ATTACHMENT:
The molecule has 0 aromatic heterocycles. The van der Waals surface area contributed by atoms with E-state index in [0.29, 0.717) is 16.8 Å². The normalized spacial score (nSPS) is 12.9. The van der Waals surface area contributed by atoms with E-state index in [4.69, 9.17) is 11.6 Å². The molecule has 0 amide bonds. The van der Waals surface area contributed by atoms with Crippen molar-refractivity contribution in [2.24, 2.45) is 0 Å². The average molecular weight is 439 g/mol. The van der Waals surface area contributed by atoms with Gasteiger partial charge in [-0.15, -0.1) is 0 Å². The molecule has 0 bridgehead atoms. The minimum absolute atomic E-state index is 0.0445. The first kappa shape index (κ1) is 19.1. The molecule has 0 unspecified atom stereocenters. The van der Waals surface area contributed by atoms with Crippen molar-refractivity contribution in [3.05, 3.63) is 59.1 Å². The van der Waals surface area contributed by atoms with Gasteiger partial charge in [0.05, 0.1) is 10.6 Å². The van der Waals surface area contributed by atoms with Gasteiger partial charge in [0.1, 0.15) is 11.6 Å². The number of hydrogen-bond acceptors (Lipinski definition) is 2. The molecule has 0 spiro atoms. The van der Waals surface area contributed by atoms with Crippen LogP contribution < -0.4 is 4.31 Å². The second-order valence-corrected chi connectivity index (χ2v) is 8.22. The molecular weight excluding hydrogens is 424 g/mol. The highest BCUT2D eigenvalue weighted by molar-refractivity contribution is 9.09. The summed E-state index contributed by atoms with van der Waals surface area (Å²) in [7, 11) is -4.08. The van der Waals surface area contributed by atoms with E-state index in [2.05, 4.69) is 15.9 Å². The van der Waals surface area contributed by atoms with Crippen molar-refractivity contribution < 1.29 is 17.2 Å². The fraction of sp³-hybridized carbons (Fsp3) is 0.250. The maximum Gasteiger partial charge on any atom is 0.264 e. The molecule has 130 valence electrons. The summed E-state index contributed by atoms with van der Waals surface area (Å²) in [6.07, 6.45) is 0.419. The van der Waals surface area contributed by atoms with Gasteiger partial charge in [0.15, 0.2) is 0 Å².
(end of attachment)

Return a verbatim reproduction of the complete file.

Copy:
The molecule has 0 aromatic heterocycles. The van der Waals surface area contributed by atoms with E-state index in [0.29, 0.717) is 16.8 Å². The normalized spacial score (nSPS) is 12.9. The van der Waals surface area contributed by atoms with E-state index in [4.69, 9.17) is 11.6 Å². The molecule has 0 amide bonds. The van der Waals surface area contributed by atoms with Crippen molar-refractivity contribution in [2.24, 2.45) is 0 Å². The average molecular weight is 439 g/mol. The van der Waals surface area contributed by atoms with Gasteiger partial charge in [-0.15, -0.1) is 0 Å². The molecule has 0 bridgehead atoms. The minimum absolute atomic E-state index is 0.0445. The first kappa shape index (κ1) is 19.1. The molecule has 0 unspecified atom stereocenters. The van der Waals surface area contributed by atoms with Crippen molar-refractivity contribution in [3.05, 3.63) is 59.1 Å². The van der Waals surface area contributed by atoms with Gasteiger partial charge in [0.05, 0.1) is 10.6 Å². The van der Waals surface area contributed by atoms with Gasteiger partial charge in [0.1, 0.15) is 11.6 Å². The number of hydrogen-bond acceptors (Lipinski definition) is 2. The molecule has 0 spiro atoms. The van der Waals surface area contributed by atoms with Crippen LogP contribution < -0.4 is 4.31 Å². The second-order valence-corrected chi connectivity index (χ2v) is 8.22. The molecular weight excluding hydrogens is 424 g/mol. The highest BCUT2D eigenvalue weighted by molar-refractivity contribution is 9.09. The summed E-state index contributed by atoms with van der Waals surface area (Å²) in [7, 11) is -4.08. The van der Waals surface area contributed by atoms with E-state index in [2.05, 4.69) is 15.9 Å². The van der Waals surface area contributed by atoms with Crippen molar-refractivity contribution < 1.29 is 17.2 Å². The fraction of sp³-hybridized carbons (Fsp3) is 0.250. The maximum Gasteiger partial charge on any atom is 0.264 e. The molecule has 130 valence electrons. The summed E-state index contributed by atoms with van der Waals surface area (Å²) in [6.07, 6.45) is 0.419. The van der Waals surface area contributed by atoms with Gasteiger partial charge in [0.15, 0.2) is 0 Å².